I love the beaches and scenery, spent a few teenage summers in the 80's up on the Ahipara Dunes, BOI, or Whangaroa Harbour in "altered states" on the local grown product contemplating life....

But apart from that there is ABSOLUTELY NOTHING THERE..certainly no decent jobs or near term future prospects for them - and sadly it's pretty feral just underneath the surface with generational welfare dependency and terrible crime statistics despite multiple governments trying to "fix" it.

So, if your not selling up and retiring for lifestyle....OR you have an online based business you can run from Northland then you must be certifiably, stark raving mad to "invest" there - LOL...seriously......

Reminds me very much of 2007/2008 when the large Japanese company I worked for was supplying electronics for the "new booming Northland market"... and everyone took a bath. In fact I'd love to see the prices from 2007 compared to now?

If I ever needed further confirmation of the "you cant lose with property" insanity we're in - this is it.

Northland going crazy is another canary dying in the coal mine for me.

But of course just an opinion......

Very true. Investment in Kaitaia is virtually zero. Rather sad.

I'm not sure when you last visited Kaitaia Mike but just in the last couple of years there has been a pretty sustantial investment (largely commercial) on the northern edge of town.
Northland is a very diverse region so it is really not helpful to treat it as one economy. It does make some important contributions - dairy, beef, fisheries (longest coastline in NZ?) aquaculture, forestry, bee keeping, fruit - kiwi, citrus avocado etc. but probably too many folk in some areas not really doing anything to help themselves or anyone else. What some would call 'struggling' but not a good choice of word as it implies some sort of effort.

There is still a glut of coastal sections left over from the boom of subdivisions prior to the GFC.
Every coastal town seems to have a subdivision of pre 2008 sections. They were originally sold off the plans to deposit down speculators who now can't sell them without a 50% loss.
Houses in town and on lifestyle blocks are in big demand but coastal sections 100m from the beach are oversupplied. Purchase carefully.

Judging by the Northland listings on Trade Me,their are plenty of people wanting to escape the place or trading up.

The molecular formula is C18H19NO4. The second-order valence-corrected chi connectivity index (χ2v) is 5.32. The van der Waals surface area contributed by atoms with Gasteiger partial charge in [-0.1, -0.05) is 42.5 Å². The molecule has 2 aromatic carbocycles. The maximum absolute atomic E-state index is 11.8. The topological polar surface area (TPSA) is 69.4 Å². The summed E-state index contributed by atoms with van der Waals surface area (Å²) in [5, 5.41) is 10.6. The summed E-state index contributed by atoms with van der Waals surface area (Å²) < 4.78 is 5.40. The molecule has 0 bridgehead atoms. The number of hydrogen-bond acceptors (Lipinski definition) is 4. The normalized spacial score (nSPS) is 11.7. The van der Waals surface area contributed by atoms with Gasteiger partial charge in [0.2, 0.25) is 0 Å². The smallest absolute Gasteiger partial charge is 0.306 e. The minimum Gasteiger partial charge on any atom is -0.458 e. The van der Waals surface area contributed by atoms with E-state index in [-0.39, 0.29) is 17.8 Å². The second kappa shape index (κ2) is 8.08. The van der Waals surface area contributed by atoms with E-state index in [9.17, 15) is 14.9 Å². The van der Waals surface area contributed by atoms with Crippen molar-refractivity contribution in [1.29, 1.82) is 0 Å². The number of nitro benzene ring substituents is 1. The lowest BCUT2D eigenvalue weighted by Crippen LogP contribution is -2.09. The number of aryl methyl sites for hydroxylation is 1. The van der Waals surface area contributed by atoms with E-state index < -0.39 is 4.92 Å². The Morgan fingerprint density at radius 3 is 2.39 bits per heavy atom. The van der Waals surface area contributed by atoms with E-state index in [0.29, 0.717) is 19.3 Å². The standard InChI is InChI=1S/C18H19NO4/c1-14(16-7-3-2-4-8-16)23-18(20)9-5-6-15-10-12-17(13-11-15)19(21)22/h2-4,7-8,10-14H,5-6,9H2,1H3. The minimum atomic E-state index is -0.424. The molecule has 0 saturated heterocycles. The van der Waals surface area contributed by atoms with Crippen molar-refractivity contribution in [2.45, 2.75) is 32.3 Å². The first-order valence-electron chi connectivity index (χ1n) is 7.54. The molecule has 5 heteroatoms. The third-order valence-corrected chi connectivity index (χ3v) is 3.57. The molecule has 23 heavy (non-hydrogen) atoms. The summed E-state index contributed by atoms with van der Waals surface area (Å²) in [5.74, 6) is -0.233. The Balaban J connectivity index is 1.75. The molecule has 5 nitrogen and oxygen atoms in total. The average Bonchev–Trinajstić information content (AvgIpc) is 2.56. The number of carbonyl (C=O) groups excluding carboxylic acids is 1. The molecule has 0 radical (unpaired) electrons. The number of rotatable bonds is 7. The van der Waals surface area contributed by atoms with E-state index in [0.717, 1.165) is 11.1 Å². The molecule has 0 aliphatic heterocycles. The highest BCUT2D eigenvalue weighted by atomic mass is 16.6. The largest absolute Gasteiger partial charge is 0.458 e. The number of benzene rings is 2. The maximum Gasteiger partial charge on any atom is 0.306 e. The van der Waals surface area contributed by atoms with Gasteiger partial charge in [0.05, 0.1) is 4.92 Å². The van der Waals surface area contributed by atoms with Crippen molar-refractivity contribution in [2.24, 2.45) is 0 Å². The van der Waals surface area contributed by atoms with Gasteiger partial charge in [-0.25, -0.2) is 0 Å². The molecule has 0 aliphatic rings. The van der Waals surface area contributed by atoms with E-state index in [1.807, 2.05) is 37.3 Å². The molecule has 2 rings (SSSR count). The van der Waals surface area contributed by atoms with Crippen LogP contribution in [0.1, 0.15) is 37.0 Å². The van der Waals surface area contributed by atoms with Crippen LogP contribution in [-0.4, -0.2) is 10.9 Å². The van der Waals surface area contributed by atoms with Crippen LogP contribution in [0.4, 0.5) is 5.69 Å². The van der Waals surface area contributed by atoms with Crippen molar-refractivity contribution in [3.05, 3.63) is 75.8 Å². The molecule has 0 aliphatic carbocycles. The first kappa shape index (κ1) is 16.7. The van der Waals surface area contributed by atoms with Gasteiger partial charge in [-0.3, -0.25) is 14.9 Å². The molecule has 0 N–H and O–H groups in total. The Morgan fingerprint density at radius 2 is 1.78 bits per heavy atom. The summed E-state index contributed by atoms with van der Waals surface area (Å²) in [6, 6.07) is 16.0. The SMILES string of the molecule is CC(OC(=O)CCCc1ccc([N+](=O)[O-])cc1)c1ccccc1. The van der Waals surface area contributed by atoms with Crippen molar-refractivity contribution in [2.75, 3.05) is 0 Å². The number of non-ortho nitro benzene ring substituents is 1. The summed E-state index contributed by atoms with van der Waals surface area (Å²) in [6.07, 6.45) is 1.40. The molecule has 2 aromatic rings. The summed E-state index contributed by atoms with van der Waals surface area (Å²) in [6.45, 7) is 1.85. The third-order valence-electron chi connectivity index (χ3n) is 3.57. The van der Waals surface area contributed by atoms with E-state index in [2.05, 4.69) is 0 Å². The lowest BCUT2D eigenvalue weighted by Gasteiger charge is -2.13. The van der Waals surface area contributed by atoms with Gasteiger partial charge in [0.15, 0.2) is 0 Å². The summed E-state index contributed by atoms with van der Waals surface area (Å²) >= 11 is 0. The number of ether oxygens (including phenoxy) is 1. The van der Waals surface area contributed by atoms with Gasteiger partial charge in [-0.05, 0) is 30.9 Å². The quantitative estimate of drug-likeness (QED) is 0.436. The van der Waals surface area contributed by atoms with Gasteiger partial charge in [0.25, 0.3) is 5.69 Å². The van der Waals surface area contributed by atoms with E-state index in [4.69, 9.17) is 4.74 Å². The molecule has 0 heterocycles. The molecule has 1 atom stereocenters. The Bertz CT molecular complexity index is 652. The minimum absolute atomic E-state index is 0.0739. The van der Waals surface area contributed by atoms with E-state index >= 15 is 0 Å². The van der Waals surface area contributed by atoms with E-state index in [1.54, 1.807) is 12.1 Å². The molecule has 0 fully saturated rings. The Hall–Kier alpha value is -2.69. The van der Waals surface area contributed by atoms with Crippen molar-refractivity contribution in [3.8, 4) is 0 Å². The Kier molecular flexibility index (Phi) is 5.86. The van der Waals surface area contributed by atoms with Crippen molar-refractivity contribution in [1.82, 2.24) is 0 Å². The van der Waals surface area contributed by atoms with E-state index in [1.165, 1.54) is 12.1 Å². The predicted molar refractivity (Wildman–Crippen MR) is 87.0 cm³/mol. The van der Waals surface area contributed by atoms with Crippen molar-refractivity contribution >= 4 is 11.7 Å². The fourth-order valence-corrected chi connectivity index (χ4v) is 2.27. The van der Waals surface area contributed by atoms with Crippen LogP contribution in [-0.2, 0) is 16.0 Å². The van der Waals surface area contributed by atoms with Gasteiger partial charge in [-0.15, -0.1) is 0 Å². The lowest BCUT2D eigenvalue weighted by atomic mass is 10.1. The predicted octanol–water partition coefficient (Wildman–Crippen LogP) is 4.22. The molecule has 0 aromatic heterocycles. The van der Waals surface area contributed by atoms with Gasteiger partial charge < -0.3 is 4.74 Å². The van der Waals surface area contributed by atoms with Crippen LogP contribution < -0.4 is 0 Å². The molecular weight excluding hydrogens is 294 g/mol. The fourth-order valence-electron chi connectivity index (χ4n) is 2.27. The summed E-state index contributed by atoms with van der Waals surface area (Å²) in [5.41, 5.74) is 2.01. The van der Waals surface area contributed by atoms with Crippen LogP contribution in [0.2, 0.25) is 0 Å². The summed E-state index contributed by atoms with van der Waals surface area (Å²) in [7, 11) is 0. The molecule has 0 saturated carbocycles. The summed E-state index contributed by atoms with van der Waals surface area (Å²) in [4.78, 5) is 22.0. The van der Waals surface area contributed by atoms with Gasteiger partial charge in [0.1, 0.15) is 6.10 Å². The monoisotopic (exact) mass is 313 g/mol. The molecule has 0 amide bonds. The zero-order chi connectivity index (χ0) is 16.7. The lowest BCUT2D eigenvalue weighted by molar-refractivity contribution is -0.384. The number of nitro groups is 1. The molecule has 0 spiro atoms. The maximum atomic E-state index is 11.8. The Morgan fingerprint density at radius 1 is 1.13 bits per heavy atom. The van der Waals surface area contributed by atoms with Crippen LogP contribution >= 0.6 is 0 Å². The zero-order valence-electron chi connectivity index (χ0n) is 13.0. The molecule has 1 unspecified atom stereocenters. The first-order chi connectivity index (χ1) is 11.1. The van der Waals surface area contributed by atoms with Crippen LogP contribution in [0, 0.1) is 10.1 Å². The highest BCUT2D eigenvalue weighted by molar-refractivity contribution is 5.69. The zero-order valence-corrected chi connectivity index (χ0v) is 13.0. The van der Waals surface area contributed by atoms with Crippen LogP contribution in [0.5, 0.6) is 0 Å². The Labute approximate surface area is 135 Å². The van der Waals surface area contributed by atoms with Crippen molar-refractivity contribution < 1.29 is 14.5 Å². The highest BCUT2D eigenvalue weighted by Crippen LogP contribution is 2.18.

hungry investors from auckland,buying up anything decent and turning it into a rental is the driver,plenty of building going on,even a rare event,seen a building site with a hoarding that said,skilled workers wanted.there is a lot of crime but then there are very few cops to catch them.i think the burglary clear up rate is about 7%,that was probably one guy they talked into admitting to a 100 other burglaries on the promise of a big breakfast.

Grew up in Whangarei and go back often to visit family. The town doesn't have much going for it, poor, crime ridden and soulless.

On my last visit, as I reached Whangarei, I was greeted by a number of chaps hanging out at two intersections on Hwy 1 with bottles of water and squeegee's offering to clean my windscreen. Not the best welcome to Northland for visiting tourists.

True delboy. The locals who have jobs are mostly on or close to the minimum wage.They can't compete with foreign and Auckland money to buy a house or buy land. The lucky ones can afford land because like myself they got out of dodge for 10 plus years and earn't money to purchase in their home turf.
The poverty gives Northland a wonderful flavor though. Once you step into the local rural economy you won't find a building permit anywhere. The improvisation and creativity to create dwellings is wonderful. The council turns a blind I as they know the locals don't have options and their owner built hippy shacks tend to be better quality than your leaky home fiascoes down in Aucks.
If you Aucklanders and foreigners join the stampede to by land in Northland please have the understanding and respect that we have our own subculture of resilience and creativity. Our perceived poverty is not lack of intelligence or laziness. We are a vibrant community of self reliant people who resent having to compete with your financial wealth to live within our local economy.
As for crime Northland does have a darkside. I tell my kids nothing good happens in town after 10pm but I have never locked my house and don't even have a key.

Further to my previous comment I have to admit there is a minority of locals who think the beach baches are fair game for some Koha. To put it in perspective however I would point out that the Koha gatherers watch the beach bach community turn up every summer in there shiny land cruisers towing their shiny boats. The beach bach community then buzz up and down the coast in a frenzy of kaimoana pillaging cleaning out the mussels, dredging up the scolaps etc that the locals were leaving to grow bigger.
so yeah, we aren't all peace and harmony in paradise and my hardcore locals haven't experienced ethnic plunderers yet, they are in for a shock as even pakeha Aucklanders have morality as to what resources can be harvested.

Five bedroom houses in Auckland are increasing the most in Auckland.

I lam a proud Northlander but like other contributors I left the area to get started financially and career wise and have now returned. We always intended returning to Auckland central for our kids education, found good schools and have remained nearly twenty years. Its true - corporate jobs are few and far between but there are supportive local council initiatives for those who want to be self employed. Like Auckland there are beautiful places and areas best avoided at night. Upmarket b&t lifestyle properties on our road have gone from $420ish to $650k to $700k in three years. And for this you get 10min to city, 4 bedrooms, nice outlook, a couple of paddocks,, room for for a horse, couple of sheep and a dog

The same raping of the foreshore happened at Piha about 25 years ago. Buses full of immigrants arrived with spades and sacks and proceeded to strip the tiny mussels from the rocks. No doubt boiled up for soup when back home. Tasty for them at the time
but now gone forever from Piha...

Many years back my kids & I witnessed packs of new arrivals at Shakespeare park whangaparoa with 10litre buckets of small shellfish filled to the top & as it was a public holiday there was a MAF officer enforcing the law. Sadly nobody could speak a word of English.
This is not racism this is the reality. I remember also seeing the same thing at Eastern beach out Howick way also many years ago. It's like the NZ govt chose to ignore the negatives & take the $$. Auckland is nothing like what it was and never will be.